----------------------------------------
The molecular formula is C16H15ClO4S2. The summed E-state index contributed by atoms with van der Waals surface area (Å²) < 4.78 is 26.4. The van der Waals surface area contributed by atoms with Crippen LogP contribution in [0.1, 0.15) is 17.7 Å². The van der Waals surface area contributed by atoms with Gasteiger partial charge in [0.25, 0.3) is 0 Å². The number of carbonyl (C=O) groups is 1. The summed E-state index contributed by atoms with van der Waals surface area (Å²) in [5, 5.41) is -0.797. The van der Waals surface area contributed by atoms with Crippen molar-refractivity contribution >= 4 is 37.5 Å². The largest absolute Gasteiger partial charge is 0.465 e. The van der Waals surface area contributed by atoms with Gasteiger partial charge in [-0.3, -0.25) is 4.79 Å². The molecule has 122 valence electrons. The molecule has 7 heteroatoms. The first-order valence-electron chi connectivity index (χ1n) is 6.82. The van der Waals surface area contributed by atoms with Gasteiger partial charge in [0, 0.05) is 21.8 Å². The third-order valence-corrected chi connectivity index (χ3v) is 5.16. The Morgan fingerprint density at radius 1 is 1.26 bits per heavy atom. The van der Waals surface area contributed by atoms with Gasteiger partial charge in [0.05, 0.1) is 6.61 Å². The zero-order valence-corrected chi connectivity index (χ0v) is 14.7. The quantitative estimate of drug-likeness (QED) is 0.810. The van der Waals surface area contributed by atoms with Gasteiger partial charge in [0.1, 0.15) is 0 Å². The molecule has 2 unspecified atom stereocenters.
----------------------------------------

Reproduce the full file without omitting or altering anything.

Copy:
The molecular formula is C16H15ClO4S2. The summed E-state index contributed by atoms with van der Waals surface area (Å²) < 4.78 is 26.4. The van der Waals surface area contributed by atoms with Crippen LogP contribution in [0.1, 0.15) is 17.7 Å². The van der Waals surface area contributed by atoms with Gasteiger partial charge in [0.25, 0.3) is 0 Å². The number of carbonyl (C=O) groups is 1. The summed E-state index contributed by atoms with van der Waals surface area (Å²) in [5, 5.41) is -0.797. The van der Waals surface area contributed by atoms with Crippen molar-refractivity contribution >= 4 is 37.5 Å². The largest absolute Gasteiger partial charge is 0.465 e. The van der Waals surface area contributed by atoms with Gasteiger partial charge in [-0.3, -0.25) is 4.79 Å². The molecule has 122 valence electrons. The molecule has 7 heteroatoms. The first-order valence-electron chi connectivity index (χ1n) is 6.82. The van der Waals surface area contributed by atoms with Gasteiger partial charge in [0, 0.05) is 21.8 Å². The third-order valence-corrected chi connectivity index (χ3v) is 5.16. The Morgan fingerprint density at radius 1 is 1.26 bits per heavy atom. The van der Waals surface area contributed by atoms with Gasteiger partial charge in [0.05, 0.1) is 6.61 Å². The zero-order valence-corrected chi connectivity index (χ0v) is 14.7. The quantitative estimate of drug-likeness (QED) is 0.810. The van der Waals surface area contributed by atoms with Gasteiger partial charge in [0.1, 0.15) is 0 Å². The molecule has 2 unspecified atom stereocenters.